An opera in one ancient language and another dead one? Usher, the librettist, says the rarity of the enterprise was part of the draw. He previously collaborated with Peel on an opera oratorio in Latin, Voces Vergilianae, which was based on Virgil’s Aeneid and premiered in 1999. “We always wanted to collaborate again,” Usher says by phone, “and we thought Greek would be good because it hasn’t really been done before.”
That is, aside from the efforts of two other brave souls he can think of: Greek native Mikis Theodorakis, who scored Aeschylus’ Oresteia in the mid-1980s (not to mention iconic films including Zorba the Greek); and the Pulitzer Prize-winning American composer Elliott Carter, who was reportedly working on a Sapphic song cycle before he died last November. “And us,” Usher adds.
The Shoreham resident can speak both ancient Greek and classical Latin — “which is not Church Latin,” he specifies. The singers? Not so much. Usher phoneticized the libretto and Skyped with the performers to ensure they could at least pronounce their parts. “It was really quite an amazing experience to hear them speaking Greek, even though they didn’t know what they were saying,” he recalls.
Ancient languages aside, Neron Kaisar is surprisingly relevant to current American culture. While Nero’s life seems tailor-made for opera — the despot murdered his half-brother, mother (with whom he had an incestuous relationship) and two wives before committing suicide at age 30 — Usher chose to focus on his “subcareer” as a singer, poet and musician who played the kithara, a large lyre.
Nero longed for fame in the musical world of his time, and his obsession is meant as an ironic comment on Americans’ infatuation with celebrity singers today, according to program notes. One scene features an “American Idol”-like competition between Nero and other soloists who sing poems by Sappho, Alcaeus and others from the Hellenic repertoire that was popular in 55 A.D.
“Nero never wanted to be emperor,” Usher explains, noting that the ruler was crowned at age 17. “He just wanted to be the equivalent of a modern rock star with his modern boy band.”
Usher hopes the opera will one day be staged in Vermont, but it’s not the language barrier that makes that unlikely. As the composer points out regretfully, “It takes a lot of money to put on an opera.”
- via: A UVM Classicist Employs Greek and Latin to Tell a Timeless Story in Opera Neron Kaisar (Seven Days)
Folks who are opera fans will be pleased to know that a recording of the performance will be put on the web later tonight or tomorrow … the link provided by Seven Days is bringing up an error page right now, so I’ll update this some time tomorrow (if I forget, I’m sure someone will remind me 😉 )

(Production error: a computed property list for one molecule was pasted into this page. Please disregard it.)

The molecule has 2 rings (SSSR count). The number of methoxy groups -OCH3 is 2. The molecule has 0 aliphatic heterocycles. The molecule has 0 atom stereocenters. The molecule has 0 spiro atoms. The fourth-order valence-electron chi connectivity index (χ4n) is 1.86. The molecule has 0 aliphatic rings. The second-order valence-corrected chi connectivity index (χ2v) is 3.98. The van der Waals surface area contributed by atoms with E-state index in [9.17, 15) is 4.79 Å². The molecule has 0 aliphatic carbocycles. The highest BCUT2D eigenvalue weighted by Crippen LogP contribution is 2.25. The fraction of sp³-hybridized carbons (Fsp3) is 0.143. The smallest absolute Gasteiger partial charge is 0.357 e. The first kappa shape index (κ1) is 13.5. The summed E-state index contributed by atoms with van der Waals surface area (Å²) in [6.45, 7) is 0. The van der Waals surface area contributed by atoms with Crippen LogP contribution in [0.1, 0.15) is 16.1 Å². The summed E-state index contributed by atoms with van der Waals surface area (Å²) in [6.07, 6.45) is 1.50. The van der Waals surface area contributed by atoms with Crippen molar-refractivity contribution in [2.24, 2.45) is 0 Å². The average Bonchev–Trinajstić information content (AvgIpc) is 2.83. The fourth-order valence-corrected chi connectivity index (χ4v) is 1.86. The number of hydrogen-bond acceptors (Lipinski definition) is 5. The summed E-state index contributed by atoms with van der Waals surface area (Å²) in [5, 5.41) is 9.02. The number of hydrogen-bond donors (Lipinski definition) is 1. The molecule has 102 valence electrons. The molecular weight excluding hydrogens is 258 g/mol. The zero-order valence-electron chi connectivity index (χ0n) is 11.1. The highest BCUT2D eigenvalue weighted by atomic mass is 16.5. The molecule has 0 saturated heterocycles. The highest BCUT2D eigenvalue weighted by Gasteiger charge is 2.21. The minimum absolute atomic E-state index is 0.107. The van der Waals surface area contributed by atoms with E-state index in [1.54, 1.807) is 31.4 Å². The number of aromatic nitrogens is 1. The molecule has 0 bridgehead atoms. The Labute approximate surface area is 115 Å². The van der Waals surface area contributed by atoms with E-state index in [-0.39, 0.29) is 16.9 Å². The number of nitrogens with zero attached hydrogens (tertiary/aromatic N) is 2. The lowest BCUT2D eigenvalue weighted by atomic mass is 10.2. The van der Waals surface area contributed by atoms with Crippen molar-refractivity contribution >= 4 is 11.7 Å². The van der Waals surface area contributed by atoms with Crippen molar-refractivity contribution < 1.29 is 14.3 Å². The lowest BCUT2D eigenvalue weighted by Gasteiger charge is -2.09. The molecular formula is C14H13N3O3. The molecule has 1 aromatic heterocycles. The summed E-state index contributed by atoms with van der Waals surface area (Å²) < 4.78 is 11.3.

This looks interesting … the first couple of paragraphs from an item in Variety:
India’s Jungle Book Entertainment is targeting the U.S. market, working with Canadian producer Fred Fuchs to develop big-budget English-language TV drama “Greeks,” in association with Canada’s Take 5 Prods. (“Vikings”).
“Greeks” is set in 326 BC during Alexander the Great’s invasion of the Indian subcontinent. The skein focuses on two boys who study together, the Greek Seleucus Nicator and the Indian Chanakya, who find themselves in opposite camps years later when the former becomes a general in Alexander’s army and the latter is adviser to Indian ruler Chandragupta Maurya. […]
- via:India’s Jungle Book Teams With Fuchs on ‘Greeks’ (Variety)
Interesting premise … possibly has potential. It will probably inevitably be compared to Spartacus, though …
Interesting item from the BBC:
A restored Roman cockerel figurine is the best result from a Cirencester dig in decades, archaeologists have said.
The enamelled object, which dates back as far as AD100, was unearthed during a dig in 2011 at a Roman burial site in the town.
It has now returned from conservation work and finders Cotswold Archaeology said it “looks absolutely fantastic”.
The 12.5cm bronze figure was discovered inside a child’s grave and is thought to have been a message to the gods.
It is believed that the Romans gave religious significance to the cockerel which was known to be connected with Mercury.
Experts say it was Mercury, a messenger to the gods, that was also responsible for conducting newly-deceased souls to the afterlife.
The figurine had to be sent away for conservation work to be carried out which has taken four months to complete.
Archaeologist Neil Holbrook, from Cotswold Archaeology, said the work had “exceeded expectations”, particularly for highlighting its fine enamel detail.
“It reinforces what a fantastic article this is and how highly prized and expensive it must have been,” he said.
“This must have cost, in current money, thousands of pounds to buy and countless hours to make, and so to actually put this into the grave of a two or three-year-old child is not something that you would do lightly.
“It really shows that this was a very wealthy, important family, and signifies the love that the parents had for the dead child.”
The cockerel was found during excavation work at the former Bridges Garage site on Tetbury Road in Cirencester – once the second largest town in Roman Britain.
A burial site was unearthed at the site including more than 40 burials and four cremations; something experts said was the largest archaeological find in the town since the 1970s.
This particular figurine is one of only four ever found in Britain, with a total of eight known from the whole of the Roman Empire.
Mr Holbrook added: “Without a doubt this is the best Roman cockerel ever found in Britain. […]
If you want to see the coverage from back when it was found: Cirencester Cockerel Find